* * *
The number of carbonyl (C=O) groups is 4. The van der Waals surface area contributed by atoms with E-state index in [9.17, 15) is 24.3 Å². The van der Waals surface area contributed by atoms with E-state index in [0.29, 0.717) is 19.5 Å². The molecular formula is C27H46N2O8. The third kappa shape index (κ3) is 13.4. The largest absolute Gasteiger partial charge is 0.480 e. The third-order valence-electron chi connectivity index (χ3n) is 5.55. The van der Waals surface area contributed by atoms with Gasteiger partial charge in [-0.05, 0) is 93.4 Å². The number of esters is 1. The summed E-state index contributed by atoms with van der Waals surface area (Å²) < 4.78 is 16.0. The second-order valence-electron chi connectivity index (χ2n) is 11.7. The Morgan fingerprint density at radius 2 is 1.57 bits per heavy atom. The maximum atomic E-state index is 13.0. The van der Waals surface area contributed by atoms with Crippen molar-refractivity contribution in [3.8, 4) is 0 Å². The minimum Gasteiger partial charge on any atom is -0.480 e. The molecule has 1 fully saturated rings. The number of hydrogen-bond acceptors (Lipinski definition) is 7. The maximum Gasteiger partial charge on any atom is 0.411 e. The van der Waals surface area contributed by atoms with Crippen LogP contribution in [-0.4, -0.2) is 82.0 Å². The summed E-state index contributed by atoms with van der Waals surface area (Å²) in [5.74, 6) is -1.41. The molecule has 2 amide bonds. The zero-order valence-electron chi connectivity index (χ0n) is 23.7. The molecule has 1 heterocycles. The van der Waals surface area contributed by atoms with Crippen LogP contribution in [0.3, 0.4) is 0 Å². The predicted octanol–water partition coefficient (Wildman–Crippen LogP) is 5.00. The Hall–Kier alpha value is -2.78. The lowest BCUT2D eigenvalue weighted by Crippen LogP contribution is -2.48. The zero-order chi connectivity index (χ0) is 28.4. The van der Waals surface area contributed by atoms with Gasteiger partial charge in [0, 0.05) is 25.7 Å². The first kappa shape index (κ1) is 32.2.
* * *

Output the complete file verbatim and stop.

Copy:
The number of carbonyl (C=O) groups is 4. The van der Waals surface area contributed by atoms with E-state index in [9.17, 15) is 24.3 Å². The van der Waals surface area contributed by atoms with E-state index in [0.29, 0.717) is 19.5 Å². The molecular formula is C27H46N2O8. The third kappa shape index (κ3) is 13.4. The largest absolute Gasteiger partial charge is 0.480 e. The third-order valence-electron chi connectivity index (χ3n) is 5.55. The van der Waals surface area contributed by atoms with Gasteiger partial charge in [-0.05, 0) is 93.4 Å². The number of esters is 1. The summed E-state index contributed by atoms with van der Waals surface area (Å²) < 4.78 is 16.0. The second-order valence-electron chi connectivity index (χ2n) is 11.7. The Morgan fingerprint density at radius 2 is 1.57 bits per heavy atom. The maximum atomic E-state index is 13.0. The van der Waals surface area contributed by atoms with Crippen molar-refractivity contribution in [3.8, 4) is 0 Å². The minimum Gasteiger partial charge on any atom is -0.480 e. The molecule has 1 fully saturated rings. The number of hydrogen-bond acceptors (Lipinski definition) is 7. The maximum Gasteiger partial charge on any atom is 0.411 e. The van der Waals surface area contributed by atoms with Crippen LogP contribution in [-0.4, -0.2) is 82.0 Å². The summed E-state index contributed by atoms with van der Waals surface area (Å²) in [5.74, 6) is -1.41. The molecule has 2 amide bonds. The zero-order valence-electron chi connectivity index (χ0n) is 23.7. The molecule has 1 heterocycles. The van der Waals surface area contributed by atoms with Crippen LogP contribution in [0.3, 0.4) is 0 Å². The predicted octanol–water partition coefficient (Wildman–Crippen LogP) is 5.00. The Hall–Kier alpha value is -2.78. The lowest BCUT2D eigenvalue weighted by Crippen LogP contribution is -2.48. The zero-order chi connectivity index (χ0) is 28.4. The van der Waals surface area contributed by atoms with Gasteiger partial charge in [0, 0.05) is 25.7 Å². The first kappa shape index (κ1) is 32.2.